AP FACT CHECK: Budget chief slams Obama growth forecast
WASHINGTON — Trump budget director Mick Mulvaney, defending an administration that promises more economic growth than many think it can deliver, said Tuesday it’s the Obama administration that went overboard in its forecasts for growth. His indictment glosses over significant differences in the economy now and then.
A look at his statement on the subject:
MULVANEY, head of the Office of Management and Budget: “I went back and looked at some of the economic assumptions that the Obama administration made in its first couple of years. And I want to say on a couple of different occasions, their assumed growth rate was more than 4.5 percent. Come on, this is the first administration in history — OK? — it was the first decade, the first eight-year period in history not to have a 3 percent growth rate. Yet they were promising us 4.5 percent growth.”
THE FACTS: Former President Barack Obama’s expectations for growth were in line with accepted economic views at the time. Here’s why:
When Obama became president in 2009, the economy was stuck in the Great Recession. The gross domestic product had plunged 2.7 percent in 2008. It fell further in 2009. So Obama’s economics team figured that the economy would naturally rebound at a stronger pace than its average growth rate—the kind of acceleration that had previously happened coming out of downturn.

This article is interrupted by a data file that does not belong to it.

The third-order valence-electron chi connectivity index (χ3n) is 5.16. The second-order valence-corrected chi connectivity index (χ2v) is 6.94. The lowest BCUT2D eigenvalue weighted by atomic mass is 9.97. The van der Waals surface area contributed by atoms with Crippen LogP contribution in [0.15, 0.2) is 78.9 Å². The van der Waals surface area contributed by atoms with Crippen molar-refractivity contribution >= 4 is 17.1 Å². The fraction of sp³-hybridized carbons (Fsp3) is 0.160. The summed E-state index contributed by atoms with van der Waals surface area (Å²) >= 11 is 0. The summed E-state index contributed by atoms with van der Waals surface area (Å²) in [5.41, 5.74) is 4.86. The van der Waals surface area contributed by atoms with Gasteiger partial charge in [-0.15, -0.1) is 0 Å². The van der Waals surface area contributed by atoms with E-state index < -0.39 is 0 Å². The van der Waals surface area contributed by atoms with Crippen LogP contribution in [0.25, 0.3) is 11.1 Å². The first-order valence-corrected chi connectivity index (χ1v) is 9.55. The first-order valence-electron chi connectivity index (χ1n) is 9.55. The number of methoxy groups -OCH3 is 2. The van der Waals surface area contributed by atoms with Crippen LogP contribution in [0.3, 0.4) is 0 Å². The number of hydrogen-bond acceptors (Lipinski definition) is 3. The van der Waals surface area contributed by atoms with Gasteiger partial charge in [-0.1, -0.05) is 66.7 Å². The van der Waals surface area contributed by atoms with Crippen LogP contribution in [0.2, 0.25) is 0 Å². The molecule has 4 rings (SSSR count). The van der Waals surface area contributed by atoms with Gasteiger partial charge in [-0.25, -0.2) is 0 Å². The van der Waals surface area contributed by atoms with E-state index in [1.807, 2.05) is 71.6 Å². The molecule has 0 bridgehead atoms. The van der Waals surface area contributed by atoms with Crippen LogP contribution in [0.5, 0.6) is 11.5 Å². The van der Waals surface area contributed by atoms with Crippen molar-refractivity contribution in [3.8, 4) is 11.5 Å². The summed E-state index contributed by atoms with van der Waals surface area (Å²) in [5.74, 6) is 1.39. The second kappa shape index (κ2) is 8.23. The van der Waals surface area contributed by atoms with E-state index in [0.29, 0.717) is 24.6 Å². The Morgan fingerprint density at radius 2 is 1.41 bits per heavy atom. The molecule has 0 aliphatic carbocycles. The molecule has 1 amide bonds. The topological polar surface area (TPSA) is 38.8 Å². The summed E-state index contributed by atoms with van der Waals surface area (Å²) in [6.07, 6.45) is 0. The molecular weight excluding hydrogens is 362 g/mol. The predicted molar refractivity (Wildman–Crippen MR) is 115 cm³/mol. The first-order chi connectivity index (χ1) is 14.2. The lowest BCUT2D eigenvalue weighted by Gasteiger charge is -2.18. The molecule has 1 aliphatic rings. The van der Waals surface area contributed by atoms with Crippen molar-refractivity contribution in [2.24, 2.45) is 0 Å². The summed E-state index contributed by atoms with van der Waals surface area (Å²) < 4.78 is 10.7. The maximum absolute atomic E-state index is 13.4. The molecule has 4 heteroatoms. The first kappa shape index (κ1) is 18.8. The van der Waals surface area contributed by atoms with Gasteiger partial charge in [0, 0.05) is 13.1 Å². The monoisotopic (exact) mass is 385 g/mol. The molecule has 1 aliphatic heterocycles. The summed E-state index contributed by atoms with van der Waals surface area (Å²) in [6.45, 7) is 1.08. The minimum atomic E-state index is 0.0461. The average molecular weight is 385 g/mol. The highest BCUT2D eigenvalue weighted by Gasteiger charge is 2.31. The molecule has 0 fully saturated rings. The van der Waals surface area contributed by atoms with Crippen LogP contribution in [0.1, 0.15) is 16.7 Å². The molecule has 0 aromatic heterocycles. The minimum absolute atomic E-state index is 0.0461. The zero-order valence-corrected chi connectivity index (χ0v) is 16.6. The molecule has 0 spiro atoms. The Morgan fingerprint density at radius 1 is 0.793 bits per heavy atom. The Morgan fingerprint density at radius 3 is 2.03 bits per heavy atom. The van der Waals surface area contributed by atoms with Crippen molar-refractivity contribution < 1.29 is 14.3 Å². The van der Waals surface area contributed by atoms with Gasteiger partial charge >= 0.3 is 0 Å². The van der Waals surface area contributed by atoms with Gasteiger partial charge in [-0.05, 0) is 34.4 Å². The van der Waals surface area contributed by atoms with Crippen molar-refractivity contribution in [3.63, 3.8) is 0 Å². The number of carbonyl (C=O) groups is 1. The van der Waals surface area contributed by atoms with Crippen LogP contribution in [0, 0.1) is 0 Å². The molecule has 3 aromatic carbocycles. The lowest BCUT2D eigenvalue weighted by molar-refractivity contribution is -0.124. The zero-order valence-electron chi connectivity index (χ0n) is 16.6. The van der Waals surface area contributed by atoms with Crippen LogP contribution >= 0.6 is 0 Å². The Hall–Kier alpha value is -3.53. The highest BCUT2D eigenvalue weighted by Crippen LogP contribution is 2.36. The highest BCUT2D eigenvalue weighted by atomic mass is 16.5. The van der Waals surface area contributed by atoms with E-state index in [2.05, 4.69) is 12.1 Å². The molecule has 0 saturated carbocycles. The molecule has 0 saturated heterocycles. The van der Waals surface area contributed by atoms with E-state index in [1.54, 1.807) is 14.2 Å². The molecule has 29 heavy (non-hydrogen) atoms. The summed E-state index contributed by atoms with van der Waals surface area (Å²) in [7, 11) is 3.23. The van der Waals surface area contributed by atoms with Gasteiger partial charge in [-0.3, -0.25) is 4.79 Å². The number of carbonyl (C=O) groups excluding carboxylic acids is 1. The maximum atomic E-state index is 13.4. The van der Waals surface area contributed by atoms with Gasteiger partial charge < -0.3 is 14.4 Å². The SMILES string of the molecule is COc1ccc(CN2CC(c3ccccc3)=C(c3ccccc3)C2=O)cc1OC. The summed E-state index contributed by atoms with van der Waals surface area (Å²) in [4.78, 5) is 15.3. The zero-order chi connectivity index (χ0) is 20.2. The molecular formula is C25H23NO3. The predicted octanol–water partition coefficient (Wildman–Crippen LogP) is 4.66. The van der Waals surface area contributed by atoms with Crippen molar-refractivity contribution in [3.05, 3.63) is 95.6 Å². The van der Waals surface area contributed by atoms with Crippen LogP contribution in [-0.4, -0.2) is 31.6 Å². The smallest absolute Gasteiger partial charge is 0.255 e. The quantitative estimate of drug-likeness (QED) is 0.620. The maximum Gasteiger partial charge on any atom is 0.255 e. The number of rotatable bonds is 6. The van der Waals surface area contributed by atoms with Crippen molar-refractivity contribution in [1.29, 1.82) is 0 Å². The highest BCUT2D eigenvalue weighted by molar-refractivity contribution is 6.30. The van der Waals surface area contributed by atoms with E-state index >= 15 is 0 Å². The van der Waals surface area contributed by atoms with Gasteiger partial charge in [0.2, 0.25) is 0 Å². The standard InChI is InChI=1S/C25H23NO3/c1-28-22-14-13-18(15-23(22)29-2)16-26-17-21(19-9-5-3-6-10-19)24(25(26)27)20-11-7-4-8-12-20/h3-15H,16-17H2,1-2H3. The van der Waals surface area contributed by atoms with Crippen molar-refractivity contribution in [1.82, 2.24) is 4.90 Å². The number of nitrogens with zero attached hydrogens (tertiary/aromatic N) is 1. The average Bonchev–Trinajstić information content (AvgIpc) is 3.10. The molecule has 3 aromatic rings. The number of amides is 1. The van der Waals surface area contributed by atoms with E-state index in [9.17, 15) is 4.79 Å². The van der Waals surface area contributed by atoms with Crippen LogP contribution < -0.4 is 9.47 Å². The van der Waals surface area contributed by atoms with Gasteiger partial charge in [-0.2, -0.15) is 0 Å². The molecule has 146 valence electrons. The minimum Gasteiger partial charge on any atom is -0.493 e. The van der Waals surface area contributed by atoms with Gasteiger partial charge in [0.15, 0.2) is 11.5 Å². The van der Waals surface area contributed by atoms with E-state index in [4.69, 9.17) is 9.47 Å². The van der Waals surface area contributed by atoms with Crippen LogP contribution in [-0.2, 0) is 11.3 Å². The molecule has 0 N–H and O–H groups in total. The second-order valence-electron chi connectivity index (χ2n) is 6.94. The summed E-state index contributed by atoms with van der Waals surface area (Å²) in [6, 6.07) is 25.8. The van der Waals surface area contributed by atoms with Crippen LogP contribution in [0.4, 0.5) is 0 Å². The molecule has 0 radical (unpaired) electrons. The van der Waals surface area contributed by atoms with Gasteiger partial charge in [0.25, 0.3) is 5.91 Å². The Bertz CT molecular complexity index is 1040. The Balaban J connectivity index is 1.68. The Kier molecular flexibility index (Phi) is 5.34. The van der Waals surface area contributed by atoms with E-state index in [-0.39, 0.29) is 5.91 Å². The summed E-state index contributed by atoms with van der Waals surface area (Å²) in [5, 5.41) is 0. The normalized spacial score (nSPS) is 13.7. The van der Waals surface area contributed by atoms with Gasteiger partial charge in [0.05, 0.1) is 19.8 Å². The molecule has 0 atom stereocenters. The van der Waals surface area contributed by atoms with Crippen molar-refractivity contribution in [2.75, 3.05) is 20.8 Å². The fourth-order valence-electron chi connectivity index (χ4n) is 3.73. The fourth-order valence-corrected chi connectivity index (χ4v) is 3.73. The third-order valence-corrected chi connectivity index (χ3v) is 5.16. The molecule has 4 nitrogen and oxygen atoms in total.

Obama’s first budget in 2009 estimated growth would be above 4 percent in 2011, 2012 and 2013. It would then settle into an average growth rate of 2.6 percent starting in 2015. That isn’t that far from separate estimates by the Congressional Budget Office that expected growth to average 4 percent from 2011 to 2014, before reverting to a 2.4 percent average.
Of course, the growth expected under Obama never materialized. The economy expanded instead at a sluggish pace, closer to 2 percent a year, leaving many voters who supported President Donald Trump feeling left behind.
Trump’s budget is more ambitious than Obama’s, rosy but thin on rationale for the optimism. It anticipates shifting growth above 3 percent, much higher than Obama’s long-term average.
Average growth has declined from its averages in the decades after World War II because fewer workers are entering the economy—largely a reflection of the aging baby boomer population that is starting to retire. Productivity gains have also been poor in recent years, limiting how much the economy can expand.
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